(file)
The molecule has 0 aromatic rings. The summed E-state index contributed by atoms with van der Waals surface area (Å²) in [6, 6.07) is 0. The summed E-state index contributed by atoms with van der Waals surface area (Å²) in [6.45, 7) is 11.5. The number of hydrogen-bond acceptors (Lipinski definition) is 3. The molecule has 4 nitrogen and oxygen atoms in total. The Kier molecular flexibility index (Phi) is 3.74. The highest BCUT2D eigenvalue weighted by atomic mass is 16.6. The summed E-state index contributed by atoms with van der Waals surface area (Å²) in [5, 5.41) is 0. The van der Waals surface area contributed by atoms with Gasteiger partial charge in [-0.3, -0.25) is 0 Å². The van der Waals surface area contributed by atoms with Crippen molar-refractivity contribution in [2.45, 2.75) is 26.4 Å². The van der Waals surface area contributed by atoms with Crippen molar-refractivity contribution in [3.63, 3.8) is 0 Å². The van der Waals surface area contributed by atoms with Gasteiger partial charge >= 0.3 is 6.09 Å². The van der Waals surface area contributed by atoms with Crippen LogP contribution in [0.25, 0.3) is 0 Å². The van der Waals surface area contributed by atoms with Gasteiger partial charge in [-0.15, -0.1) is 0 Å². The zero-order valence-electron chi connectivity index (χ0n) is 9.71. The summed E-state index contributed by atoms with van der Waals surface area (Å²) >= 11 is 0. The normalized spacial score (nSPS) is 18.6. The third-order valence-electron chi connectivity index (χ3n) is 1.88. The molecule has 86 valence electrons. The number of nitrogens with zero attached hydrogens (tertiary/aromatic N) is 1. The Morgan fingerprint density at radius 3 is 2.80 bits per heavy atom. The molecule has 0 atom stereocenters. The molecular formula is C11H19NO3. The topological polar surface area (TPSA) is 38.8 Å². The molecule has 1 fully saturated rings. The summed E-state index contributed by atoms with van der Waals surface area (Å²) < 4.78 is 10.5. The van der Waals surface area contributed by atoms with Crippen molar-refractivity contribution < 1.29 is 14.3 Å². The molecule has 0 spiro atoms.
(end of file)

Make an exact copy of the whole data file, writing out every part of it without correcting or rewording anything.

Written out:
The molecule has 0 aromatic rings. The summed E-state index contributed by atoms with van der Waals surface area (Å²) in [6, 6.07) is 0. The summed E-state index contributed by atoms with van der Waals surface area (Å²) in [6.45, 7) is 11.5. The number of hydrogen-bond acceptors (Lipinski definition) is 3. The molecule has 4 nitrogen and oxygen atoms in total. The Kier molecular flexibility index (Phi) is 3.74. The highest BCUT2D eigenvalue weighted by atomic mass is 16.6. The summed E-state index contributed by atoms with van der Waals surface area (Å²) in [5, 5.41) is 0. The van der Waals surface area contributed by atoms with Gasteiger partial charge in [-0.3, -0.25) is 0 Å². The van der Waals surface area contributed by atoms with Crippen molar-refractivity contribution in [2.45, 2.75) is 26.4 Å². The van der Waals surface area contributed by atoms with Crippen molar-refractivity contribution in [3.63, 3.8) is 0 Å². The van der Waals surface area contributed by atoms with Gasteiger partial charge >= 0.3 is 6.09 Å². The van der Waals surface area contributed by atoms with Crippen LogP contribution in [0.25, 0.3) is 0 Å². The van der Waals surface area contributed by atoms with Gasteiger partial charge in [-0.15, -0.1) is 0 Å². The zero-order valence-electron chi connectivity index (χ0n) is 9.71. The summed E-state index contributed by atoms with van der Waals surface area (Å²) >= 11 is 0. The normalized spacial score (nSPS) is 18.6. The third-order valence-electron chi connectivity index (χ3n) is 1.88. The molecule has 86 valence electrons. The number of nitrogens with zero attached hydrogens (tertiary/aromatic N) is 1. The Morgan fingerprint density at radius 3 is 2.80 bits per heavy atom. The molecule has 0 atom stereocenters. The molecular formula is C11H19NO3. The topological polar surface area (TPSA) is 38.8 Å². The molecule has 1 fully saturated rings. The summed E-state index contributed by atoms with van der Waals surface area (Å²) < 4.78 is 10.5. The van der Waals surface area contributed by atoms with Crippen molar-refractivity contribution < 1.29 is 14.3 Å². The molecule has 0 spiro atoms.